A Day in the Life of The Barns
Sep 28, 2016
The Barns is by far Wolf Trap’s coziest venue, accommodating 382 patrons to the Filene Center’s 7,028. But a Barns show still involves dozens of people working around the clock to make sure everything goes off without a hitch. A peek behind the curtain shows how Wolf Trap works to keep artists happy and to make sure visitors have the night of their lives.
The Barns starts buzzing about 8 am, when Chef Chris Faessen arrives in Wolf Trap’s custom kitchen to begin the evening’s menu. With all items made to order, he’ll need all day to prep fan favorites like panini, flatbreads, and his specialty, tomato bisque.
From his basement office, which is filled with signed headshots from artists such as Tony Bennett and Kathy Mattea and posters dating back to his first show in 1983, Production Manager Bob Grimes spends the morning doing advance work on upcoming shows: confirming artists’ technical needs, payment schedule, and special requests (And yes, the stories about items like “No brown M&M’S in my dressing room” are true). Tales abound of artists arriving at other venues to find that no one knows they’re playing or that the artists are expected to set up the sound equipment themselves. Grimes makes sure that doesn’t happen at Wolf Trap!
At 10 am, the box office opens for business. People in the know are aware they can save on service fees by buying in person, so window sales are steady. Most Barns shows sell out, and many people are left scrambling for tickets. The key—buy early!
House Manager Garry Sikora starts his day tidying up from the evening before. Around midday the dressing rooms are checked and snacks and drinks are stocked in the “greenroom,” a traditional space where performers can relax when not performing. A welcome oasis for the road-weary musician, the room is woodsy and comfortable, appointed with overstuffed chairs, a TV, piano, and a miniature pool table. Some artists write songs back there, others play cards, and more than a handful catch a few winks.
Grimes and Tim McCormick, Technical Director and Assistant Production Manager, set up and label the soundboard and set the stage with microphones and monitors per the artists’ advance instructions. The artists and crew then arrive and “load in” their equipment.
Later in the afternoon, the bar staff organize the bar, which features a range of draft and bottled Virginia craft brews, and the cook team begins preparing chili and baking cookies. It’s not long before The Barns smells like grandma’s house.
Around 5 pm, the artists, Grimes, and McCormick tweak the onstage gear and fine-tune the sound in the theater. “We usually have pretty short sound checks,” Grimes says. “Because the artists get happy real fast.” The Barns is known for its true sound, the product of the structure’s natural acoustics and a sound system designed to be transparent and unobtrusive. Once satisfied, the artists grab a bite to eat and relax in the greenroom or take a shower.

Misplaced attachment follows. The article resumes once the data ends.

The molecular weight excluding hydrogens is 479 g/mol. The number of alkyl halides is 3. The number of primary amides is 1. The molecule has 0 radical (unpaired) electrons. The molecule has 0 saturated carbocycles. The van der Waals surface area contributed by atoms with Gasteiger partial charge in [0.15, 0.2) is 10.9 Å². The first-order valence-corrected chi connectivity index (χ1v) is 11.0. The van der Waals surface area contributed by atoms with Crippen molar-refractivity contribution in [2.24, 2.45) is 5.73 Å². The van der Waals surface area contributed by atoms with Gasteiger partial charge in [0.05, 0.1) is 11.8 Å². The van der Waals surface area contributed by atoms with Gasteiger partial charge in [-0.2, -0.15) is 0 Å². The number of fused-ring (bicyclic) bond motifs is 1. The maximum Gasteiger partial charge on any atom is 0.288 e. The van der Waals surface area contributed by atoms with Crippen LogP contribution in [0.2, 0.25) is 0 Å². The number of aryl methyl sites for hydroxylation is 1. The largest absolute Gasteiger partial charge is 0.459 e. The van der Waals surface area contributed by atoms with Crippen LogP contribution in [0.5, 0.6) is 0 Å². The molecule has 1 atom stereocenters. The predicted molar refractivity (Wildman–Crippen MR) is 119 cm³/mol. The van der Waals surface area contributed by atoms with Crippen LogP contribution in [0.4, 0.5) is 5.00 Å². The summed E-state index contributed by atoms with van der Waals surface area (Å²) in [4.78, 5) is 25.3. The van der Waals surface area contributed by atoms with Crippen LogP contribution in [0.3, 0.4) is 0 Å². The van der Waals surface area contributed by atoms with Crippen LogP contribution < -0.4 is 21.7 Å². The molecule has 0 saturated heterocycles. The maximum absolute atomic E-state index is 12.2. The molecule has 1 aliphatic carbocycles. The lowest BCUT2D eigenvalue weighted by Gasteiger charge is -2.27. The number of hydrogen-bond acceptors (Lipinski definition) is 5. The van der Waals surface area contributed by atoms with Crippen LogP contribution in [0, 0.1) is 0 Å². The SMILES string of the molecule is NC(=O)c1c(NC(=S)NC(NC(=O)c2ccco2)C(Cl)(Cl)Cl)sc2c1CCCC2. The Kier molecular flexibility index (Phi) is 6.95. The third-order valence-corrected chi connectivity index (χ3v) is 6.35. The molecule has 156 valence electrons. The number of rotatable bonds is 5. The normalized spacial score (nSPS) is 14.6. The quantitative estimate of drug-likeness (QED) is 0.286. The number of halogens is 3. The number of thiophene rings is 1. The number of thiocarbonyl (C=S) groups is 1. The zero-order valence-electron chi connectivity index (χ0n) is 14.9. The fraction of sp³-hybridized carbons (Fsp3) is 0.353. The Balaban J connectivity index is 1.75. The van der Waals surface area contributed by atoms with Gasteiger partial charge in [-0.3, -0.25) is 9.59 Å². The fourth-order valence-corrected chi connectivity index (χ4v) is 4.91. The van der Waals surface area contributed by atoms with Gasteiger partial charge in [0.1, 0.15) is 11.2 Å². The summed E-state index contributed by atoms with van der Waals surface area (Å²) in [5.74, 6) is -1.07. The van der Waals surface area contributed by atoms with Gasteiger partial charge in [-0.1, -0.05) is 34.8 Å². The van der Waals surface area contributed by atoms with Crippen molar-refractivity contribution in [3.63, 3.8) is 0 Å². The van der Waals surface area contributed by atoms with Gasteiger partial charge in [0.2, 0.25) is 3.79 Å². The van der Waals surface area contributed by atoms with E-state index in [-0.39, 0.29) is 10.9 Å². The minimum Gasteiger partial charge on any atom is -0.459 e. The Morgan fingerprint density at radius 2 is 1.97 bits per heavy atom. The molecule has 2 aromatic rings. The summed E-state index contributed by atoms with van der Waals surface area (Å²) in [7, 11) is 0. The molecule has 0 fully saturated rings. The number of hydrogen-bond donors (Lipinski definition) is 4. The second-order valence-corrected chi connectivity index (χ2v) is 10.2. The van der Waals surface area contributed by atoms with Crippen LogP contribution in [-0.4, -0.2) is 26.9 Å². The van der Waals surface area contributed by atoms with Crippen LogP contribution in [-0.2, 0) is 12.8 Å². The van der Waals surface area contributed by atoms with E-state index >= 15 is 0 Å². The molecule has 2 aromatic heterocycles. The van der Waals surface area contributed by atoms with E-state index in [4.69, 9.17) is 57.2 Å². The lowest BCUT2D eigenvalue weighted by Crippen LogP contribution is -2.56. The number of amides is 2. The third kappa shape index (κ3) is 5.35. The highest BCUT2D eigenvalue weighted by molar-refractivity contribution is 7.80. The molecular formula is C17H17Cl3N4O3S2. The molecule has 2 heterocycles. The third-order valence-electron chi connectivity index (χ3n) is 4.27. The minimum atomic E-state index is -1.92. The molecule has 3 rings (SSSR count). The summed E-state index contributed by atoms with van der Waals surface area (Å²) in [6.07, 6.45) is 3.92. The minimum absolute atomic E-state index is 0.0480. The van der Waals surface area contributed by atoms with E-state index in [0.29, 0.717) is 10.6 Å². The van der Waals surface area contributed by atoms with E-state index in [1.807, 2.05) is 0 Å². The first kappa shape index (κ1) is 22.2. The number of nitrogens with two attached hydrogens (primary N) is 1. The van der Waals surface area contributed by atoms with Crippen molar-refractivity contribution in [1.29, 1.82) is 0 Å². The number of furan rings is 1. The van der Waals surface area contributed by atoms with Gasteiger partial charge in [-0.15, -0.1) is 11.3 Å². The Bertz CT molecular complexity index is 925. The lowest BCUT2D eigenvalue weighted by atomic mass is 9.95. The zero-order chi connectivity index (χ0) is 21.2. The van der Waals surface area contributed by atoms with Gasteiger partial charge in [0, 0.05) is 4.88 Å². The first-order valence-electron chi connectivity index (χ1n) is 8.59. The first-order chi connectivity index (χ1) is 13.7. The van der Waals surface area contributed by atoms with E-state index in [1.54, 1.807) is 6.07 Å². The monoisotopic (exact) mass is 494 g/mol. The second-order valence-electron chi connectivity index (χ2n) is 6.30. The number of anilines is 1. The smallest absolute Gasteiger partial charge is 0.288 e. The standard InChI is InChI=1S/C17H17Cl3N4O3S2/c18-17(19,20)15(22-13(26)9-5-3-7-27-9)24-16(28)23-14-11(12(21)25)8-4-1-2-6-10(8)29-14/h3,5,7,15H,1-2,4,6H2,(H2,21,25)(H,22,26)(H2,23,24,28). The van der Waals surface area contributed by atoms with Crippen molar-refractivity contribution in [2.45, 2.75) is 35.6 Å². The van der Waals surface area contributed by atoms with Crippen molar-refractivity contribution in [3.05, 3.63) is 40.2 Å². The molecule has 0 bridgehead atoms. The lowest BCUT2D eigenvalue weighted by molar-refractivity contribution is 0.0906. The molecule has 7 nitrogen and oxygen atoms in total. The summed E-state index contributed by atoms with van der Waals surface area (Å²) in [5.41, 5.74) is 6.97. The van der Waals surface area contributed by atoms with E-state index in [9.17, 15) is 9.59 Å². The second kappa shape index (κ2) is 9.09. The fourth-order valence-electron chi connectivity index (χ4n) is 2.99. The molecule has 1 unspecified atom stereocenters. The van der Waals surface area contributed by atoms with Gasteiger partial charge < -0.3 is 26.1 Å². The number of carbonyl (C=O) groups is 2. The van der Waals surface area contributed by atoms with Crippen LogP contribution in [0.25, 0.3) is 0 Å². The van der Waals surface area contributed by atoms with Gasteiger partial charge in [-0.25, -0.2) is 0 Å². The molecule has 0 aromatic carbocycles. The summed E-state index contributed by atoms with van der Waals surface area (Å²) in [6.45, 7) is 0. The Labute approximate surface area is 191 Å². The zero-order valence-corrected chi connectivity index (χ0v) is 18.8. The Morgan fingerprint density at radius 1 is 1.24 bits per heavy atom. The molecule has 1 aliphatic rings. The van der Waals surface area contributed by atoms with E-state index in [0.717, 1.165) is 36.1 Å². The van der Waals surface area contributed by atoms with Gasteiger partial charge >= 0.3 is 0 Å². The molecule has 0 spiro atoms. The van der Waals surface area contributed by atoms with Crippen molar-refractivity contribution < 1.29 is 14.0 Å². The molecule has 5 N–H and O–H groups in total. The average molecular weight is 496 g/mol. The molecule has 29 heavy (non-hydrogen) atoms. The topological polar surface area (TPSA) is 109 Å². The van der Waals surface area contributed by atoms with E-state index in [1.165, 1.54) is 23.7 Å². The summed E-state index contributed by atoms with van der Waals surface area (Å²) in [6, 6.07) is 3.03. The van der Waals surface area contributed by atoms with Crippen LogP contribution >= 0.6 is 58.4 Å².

If everything’s ready, doors may open sooner than the official time of 6:30 pm for an 8 pm show. Two volunteer ushers welcome early patrons and scan tickets.
An hour before showtime, Sikora gathers his ushers for a briefing. He details the artist’s instructions for late seating, and advises about VIP guests and visitors with accessibility requests. He also covers welcoming first-time visitors who may need a little extra attention.
With half an hour to go, the theater doors open and seating begins. The ushers hand out programs. With 10 minutes to go, and again at 5 minutes, Sikora dims the lights to draw patrons to their seats.
Showtime! The artists take the stage. Depending on the night, anything from rock to opera to Broadway to world music rings from the rafters of one of the best small venues in the country. McCormick is on the monitor board, feeding the sound back to the stage so the performers can hear themselves. Grimes is on the main board, mixing the sound heard in the theater. Plus, Grimes mans a brand-new lighting system that will allow him to aptly showcase everything from the introspective singer/songwriter stylings of JD Souther to the genre-jumping guitar sorcery of Steve Vai.
On chamber music nights, Classical WETA 90.9 FM host Rich Kleinfeldt, who introduces each performance, also conducts a post-intermission Q&A where the musicians answer audience questions plucked from a giant brandy snifter. Want to know a trumpet player’s practice habits or whether it’s really true that the clarinetist hunts down regional cuisine at the greasy spoons that dot the tour route? Here’s your chance to ask.
After the encore, artists often visit with fans and sign CDs. The chance to rub shoulders with the performers is one of the things that make The Barns unique. Inside the theater, ushers clear cups and programs and take items to the lost and found (Your favorite scarf? Don’t worry, an usher probably found it). The crew packs up equipment on stage and loads it out to the truck.
A lot of work goes into making a show look easy. As Grimes says, “If I’ve done my job right, there’s no excitement backstage. Brown M&M’S or not, there’s no cause for diva upset. The excitement should come purely from the performance.”
The crowd soon returns home, their heads aswirl with music, and the artists head for the hotel or tour bus. Sometime before midnight, it’s lights out. Goodnight, Barns.
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